The XED is the measure of the change in demand for one product of one product over the change in demand for another. I hypothesize based on above that. The demand for electric cars is elastic and hence the PED for Electric cars is around -1 and the XED for Electric cars should be 0. 8. XED=%∆ in Demand A%∆ Price BPED=%∆ in Demand A%∆ Price AThese are equation which I will use to calculate the elasticities. Removal of Tax Break for EV´s: In 2015 the Danish government decided to remove the tax breaks electric vehicles had and planned to slowly increase the registration tax over a five-year period. At the time non-EV owners had to pay the large registration tax of 105% for cars below 81,000 Kr and 180% for cars above that price. The governments initial plan was to introduce a 20% registration tax in 2016, 40% in 2017, 65% in 2018 and finally 100% in 2019. The main reason for this sudden shift in policy was because the government felt that the electric car industry was becoming more self-sufficient; that they would respond positively to the change by developing more cheaper technology which would lower the price of production.

However, the Nissan leaf was very price elastic for change in the price of production and in our case, it indicates that the Demand had shifted significantly more than the supply, which implies that for a relatively smaller change in price, consumers will buy alternative cars or substitutes. Which means that the government policy greatly damaged the sales for electric cars. On average the PED was -1. 26, which means that electric cars were highly sensitive to the introduction of the registration tax implemented by the government. We can also conclude that Tesla was more inelastic compared to the Nissan leaf. This could be because it was a Veblen good; therefore, the high prices would still not deter as many customers as most of the people who buy Tesla´s have a surplus of disposable income. While people who buy the Nissan are form the middle class and will switch to substitutes instead buying the same car for more. Veblen goods are goods which are luxurious and make us feel richer and wealthier, therefore cars like Tesla become a symbol of wealth in society as we associate them with the rich. That is why even though the price goes up still the number of people not buying the Tesla will be lower as they think the price will be undermined by the praise and recognition they get from society. But in general, we can see that it reduced the demand for EV´s and caused prices for the EV´s to surge. Reduction of Registration Tax for Non-EV´s: The next year the government wanted to alter the car market and increase sales for diesel and petrol fuelled cars in mid-sized households, so that they could afford more safer and eco-friendly cars.

Prior to 2016, if diesel and petrol vehicles were above 81,700 Kr, they would be charged 180% in registration tax fees and 105% if below that price. The government then reduced the upper limit of the tax considerably to 150%, which saw an increase in sales for diesel, petrol and hybrid cars. The Sales will increase due to the increased demand caused by the lower prices, this can on a national level increase consumer spending and create job opportunities to meet the increased demand. The elasticities also effect the employment in an industry as, If the demand rises quickly over a short period, then the companies have to hire the appropriate number of workers needed for the increased demand. AD demand shifts to the left. AD=C+I+G+(X-i)Consumer spending on Cars has increased overalltherefore, diesel companies have upped production and hired more workers. Overall the number of Diesel cars sold went from 61,900 in 2015 to 77,581 in 2016. While Hybrid cars sold went from 2590 to 3358 in the same time period (Appendix 1). There is also another underlying reason as to why the registration tax was reduced, as it would enable middle class household to purchase more eco-friendly and efficient vehicles, which would reduce the car owner’s expenditure due to green-tax. Green Tax, is a fuel efficiency-based tax, which was introduced in 1997 to replace the old weight-based tax. This was done to make people buy eco-friendlier and energy efficient cars; to reduce pollution. Currently the green tax is payed annually or every 3-6 months. It is charged based on the electricity consumed per kilometre for electric and hybrid cars while for fossil fuelled cars, it is based off of their fuel(energy) consumed per kilometre. If people buy cleaner cars, then they can reduce their own expenditure, which means they can have more money to spend on other products or services, opportunity cost. To see how much the sales for electric cars were affected by the changes in price of the diesel cars. We can calculate the cross-price elasticities of demand. But first to see to what extent the policy in 2016 affected the fossil fuelled cars, we must calculate the Price elasticities for demand of fossil fuelled cars.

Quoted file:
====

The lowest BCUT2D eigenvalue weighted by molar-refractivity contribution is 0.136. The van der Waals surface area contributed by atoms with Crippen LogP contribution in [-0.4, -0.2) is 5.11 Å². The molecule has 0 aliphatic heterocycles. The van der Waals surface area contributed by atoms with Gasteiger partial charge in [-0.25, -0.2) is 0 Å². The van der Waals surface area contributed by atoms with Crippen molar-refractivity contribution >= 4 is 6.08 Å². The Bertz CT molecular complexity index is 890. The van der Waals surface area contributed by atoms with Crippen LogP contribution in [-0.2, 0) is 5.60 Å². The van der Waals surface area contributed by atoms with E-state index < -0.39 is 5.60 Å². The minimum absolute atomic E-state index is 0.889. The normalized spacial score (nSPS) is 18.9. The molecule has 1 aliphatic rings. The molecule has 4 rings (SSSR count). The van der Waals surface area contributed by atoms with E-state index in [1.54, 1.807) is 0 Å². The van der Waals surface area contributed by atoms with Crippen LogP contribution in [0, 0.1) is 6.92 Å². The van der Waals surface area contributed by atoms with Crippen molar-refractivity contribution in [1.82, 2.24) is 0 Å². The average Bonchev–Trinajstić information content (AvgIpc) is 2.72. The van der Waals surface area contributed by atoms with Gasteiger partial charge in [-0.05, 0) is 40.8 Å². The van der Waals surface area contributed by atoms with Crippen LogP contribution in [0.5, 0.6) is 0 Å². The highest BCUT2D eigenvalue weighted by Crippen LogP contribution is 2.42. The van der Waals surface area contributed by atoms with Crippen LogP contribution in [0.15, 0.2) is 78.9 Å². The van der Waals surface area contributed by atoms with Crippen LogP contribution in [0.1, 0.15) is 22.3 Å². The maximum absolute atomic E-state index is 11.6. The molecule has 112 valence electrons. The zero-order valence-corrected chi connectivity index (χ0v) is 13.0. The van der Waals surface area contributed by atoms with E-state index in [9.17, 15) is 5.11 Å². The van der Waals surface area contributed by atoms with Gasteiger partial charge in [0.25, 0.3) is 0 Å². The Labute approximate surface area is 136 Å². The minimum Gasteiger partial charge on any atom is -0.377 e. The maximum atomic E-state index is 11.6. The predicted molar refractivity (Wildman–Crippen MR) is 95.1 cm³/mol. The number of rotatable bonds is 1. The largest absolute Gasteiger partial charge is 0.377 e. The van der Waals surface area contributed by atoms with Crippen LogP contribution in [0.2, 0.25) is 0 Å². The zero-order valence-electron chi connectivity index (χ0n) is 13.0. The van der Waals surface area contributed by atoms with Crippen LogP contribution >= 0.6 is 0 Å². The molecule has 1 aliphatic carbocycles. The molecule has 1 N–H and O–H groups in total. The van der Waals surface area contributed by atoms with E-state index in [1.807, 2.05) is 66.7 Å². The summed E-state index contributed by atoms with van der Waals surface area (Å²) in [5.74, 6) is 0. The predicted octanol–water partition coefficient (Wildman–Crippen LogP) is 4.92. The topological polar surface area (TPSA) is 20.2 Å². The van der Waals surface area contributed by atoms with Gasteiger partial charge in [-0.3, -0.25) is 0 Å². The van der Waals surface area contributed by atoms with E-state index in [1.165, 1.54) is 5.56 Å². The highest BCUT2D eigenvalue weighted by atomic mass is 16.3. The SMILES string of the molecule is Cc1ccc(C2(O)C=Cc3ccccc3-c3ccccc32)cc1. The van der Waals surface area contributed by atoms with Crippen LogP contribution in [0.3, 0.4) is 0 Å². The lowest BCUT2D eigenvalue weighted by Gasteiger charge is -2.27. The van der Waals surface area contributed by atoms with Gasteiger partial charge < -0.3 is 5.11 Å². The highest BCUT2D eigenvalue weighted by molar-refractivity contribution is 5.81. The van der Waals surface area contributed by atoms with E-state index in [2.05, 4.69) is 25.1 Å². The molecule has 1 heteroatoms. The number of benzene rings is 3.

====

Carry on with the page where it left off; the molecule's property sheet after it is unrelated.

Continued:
This proves indicates that the expensive fossil fuelled cars benefited more from the tax reduction, which is expected as it was the upper end for the registration tax that was slashed to a 150 %. But overall, we can see that the fossil fuelled market responded positively to the changes and was very responsive to the changes in price, as increase in demand was much greater than the change in price. It also indicates that even though the Audi is more expensive, relatively more new customers bought Audi´s, as it is a luxury good which people desire. As for XED, they will be calculated from the years of 2016-17. We will us the change in demand values based off the electric vehicles sales data and for the changes in price, we will use the data of the fossil fuelled vehicles. This because the policy in 2016 was aimed at fossil fuelled vehicles so it only changed the prices of those type of vehicles. %∆ Demand Tesla=15-7878×100=-80. 8 %%∆ Price Audi A6=-8. 6XED=%∆ in Demand A%∆ Price BXED of Tesla to Audi=-80. 8 %-8. 67%=9. 32XED of Nissan to Citroen=-89. 8 %-3. 73%=23. 97This indicates that they are very strong substitutes to each other and that the policy greatly affected the sales of electric cars in Denmark and was a major blow to the recovering Electric vehicle market. Which is why overall the sales plummeted from 1189 electric vehicles sold in 2016 to 286 the next year (Appendix 1).

15 April 2020